‘Pleasure has no passport’: re-visiting the potential of pleasure in sexuality education

  title={‘Pleasure has no passport’: re-visiting the potential of pleasure in sexuality education},
  author={Louisa Allen and Moira Carmody},
  journal={Sex Education},
  pages={455 - 468}
The idea that pleasure might form a part of sexuality education is no longer a ‘new’ idea in the field of sexuality studies. In this paper we examine how originally conceived notions of pleasure have been ‘put to work’ and theoretically ‘taken up’ in relation to sexuality and education. It is our contention that because of the nature of discourse and varying cultural and political contexts, pleasure has been operationalised in ways we did not intend or foresee. Throughout this discussion we… 

Dancing sexual pleasures: exploring teenage women’s experiences of sexuality and pleasure beyond ‘sex’

Abstract This paper focuses on the affective and sensual dimensions of sexuality, especially on what feels good in and on the body. Drawing on a longitudinal participatory case study of a young

The pleasure imperative? Reflecting on sexual pleasure’s inclusion in sex education and sexual health

Abstract This article offers an empirically grounded contribution to scholarship exploring the ways in which pleasure is ‘put to work’ in sex and sexuality education. Such research has cautioned

‘It's got to be about enjoying yourself’: young people, sexual pleasure, and sex and relationships education

Pleasure as a component of sexualities and relationships education (SRE) has been subject to much recent discussion. Arguably, academic debate has been more prominent than practitioner perspectives,

Sexuality as movement

Abstract In this article, I rethink the key arguments of my co-authored paper Teaching Pleasure and Danger in Sexuality Education (Author and Co, 2013) by bringing the postmodern logic of critical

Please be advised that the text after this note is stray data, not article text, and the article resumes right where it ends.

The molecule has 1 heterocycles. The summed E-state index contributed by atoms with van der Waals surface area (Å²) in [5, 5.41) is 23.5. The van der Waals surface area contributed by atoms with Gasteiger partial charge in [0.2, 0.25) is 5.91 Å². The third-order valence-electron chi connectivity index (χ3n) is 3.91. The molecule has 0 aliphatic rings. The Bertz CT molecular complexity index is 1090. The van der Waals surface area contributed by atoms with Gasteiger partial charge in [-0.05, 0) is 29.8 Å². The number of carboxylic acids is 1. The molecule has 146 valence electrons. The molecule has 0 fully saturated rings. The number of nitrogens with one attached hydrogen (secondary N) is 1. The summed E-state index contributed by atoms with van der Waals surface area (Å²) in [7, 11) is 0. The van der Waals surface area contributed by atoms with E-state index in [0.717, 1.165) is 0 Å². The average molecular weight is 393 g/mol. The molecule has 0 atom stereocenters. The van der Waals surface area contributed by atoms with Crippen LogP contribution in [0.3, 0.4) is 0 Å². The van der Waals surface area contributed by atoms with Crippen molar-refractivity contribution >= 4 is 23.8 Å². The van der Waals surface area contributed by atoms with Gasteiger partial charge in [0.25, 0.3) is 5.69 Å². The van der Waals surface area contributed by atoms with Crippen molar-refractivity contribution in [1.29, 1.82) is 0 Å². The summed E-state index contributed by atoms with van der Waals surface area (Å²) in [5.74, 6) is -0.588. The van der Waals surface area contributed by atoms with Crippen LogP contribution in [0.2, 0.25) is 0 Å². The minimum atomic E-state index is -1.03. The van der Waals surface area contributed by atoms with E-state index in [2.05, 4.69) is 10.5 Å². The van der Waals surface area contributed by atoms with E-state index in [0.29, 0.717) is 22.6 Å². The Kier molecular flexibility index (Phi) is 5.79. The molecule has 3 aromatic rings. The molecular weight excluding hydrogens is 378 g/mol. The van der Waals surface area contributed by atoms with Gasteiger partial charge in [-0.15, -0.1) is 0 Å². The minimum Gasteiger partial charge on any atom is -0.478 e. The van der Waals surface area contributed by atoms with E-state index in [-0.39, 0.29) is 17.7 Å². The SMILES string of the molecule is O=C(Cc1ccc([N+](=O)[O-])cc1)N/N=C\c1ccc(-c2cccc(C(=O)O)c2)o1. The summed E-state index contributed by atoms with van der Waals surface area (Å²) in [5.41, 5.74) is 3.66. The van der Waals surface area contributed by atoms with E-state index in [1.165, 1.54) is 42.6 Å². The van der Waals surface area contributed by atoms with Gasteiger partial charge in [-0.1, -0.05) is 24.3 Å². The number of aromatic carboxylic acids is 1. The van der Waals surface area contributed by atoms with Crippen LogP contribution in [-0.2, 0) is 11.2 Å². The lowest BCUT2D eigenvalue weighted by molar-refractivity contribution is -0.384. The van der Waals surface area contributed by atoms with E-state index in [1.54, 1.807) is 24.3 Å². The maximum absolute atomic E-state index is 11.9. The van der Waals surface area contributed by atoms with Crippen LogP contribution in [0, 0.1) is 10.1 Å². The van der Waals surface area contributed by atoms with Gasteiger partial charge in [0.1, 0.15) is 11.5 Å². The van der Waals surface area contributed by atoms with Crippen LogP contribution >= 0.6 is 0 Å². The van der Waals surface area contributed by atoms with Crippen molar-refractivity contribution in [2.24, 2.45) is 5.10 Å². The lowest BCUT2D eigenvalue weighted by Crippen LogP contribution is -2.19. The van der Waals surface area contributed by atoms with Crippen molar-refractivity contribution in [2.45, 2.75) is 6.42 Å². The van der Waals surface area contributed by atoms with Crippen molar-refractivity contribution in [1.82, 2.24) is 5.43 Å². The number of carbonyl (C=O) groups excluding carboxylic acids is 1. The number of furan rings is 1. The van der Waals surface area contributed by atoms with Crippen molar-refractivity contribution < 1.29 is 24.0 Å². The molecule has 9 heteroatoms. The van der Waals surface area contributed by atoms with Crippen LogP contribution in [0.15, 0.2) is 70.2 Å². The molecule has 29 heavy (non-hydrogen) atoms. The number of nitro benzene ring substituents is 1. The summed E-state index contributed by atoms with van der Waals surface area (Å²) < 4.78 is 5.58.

Escaping oppositional thinking in the teaching of pleasure and danger in sexuality education

ABSTRACT Sexuality education and preventative sexual abuse education are often taught as separate subjects in secondary schools. This paper extends the argument against this separation by

A focus on pleasure? Desire and disgust in group work with young men

The paper explores some of the challenges to building relationships with young men and creating ‘safe spaces’ in which to engage in critical sexuality education in socially unequal contexts, and considers the possibilities for engaging young men in critical group work about sexual pleasure in research and education contexts.

The use and misuse of pleasure in sex education curricula

Since Michelle Fine's writing on the missing discourse of desire in sex education, there has been considerable prompting among sexuality educators and feminist scholars to incorporate talk of

Positive approaches to sexuality and new normative frames: strands of research and action in China and the USA

Abstract There used to be talk about pleasure being silenced in public health and international development discourses on sexuality, and the damage this silence caused. The exclusion of pleasure

Possibilities for Pleasure: A Creative Approach to Including Pleasure in Sexuality Education

This chapter introduces an arts-based methodology for thinking about pleasure within sexuality education. The methodology is drawn from The ‘good sex’ project—a participatory film-making and research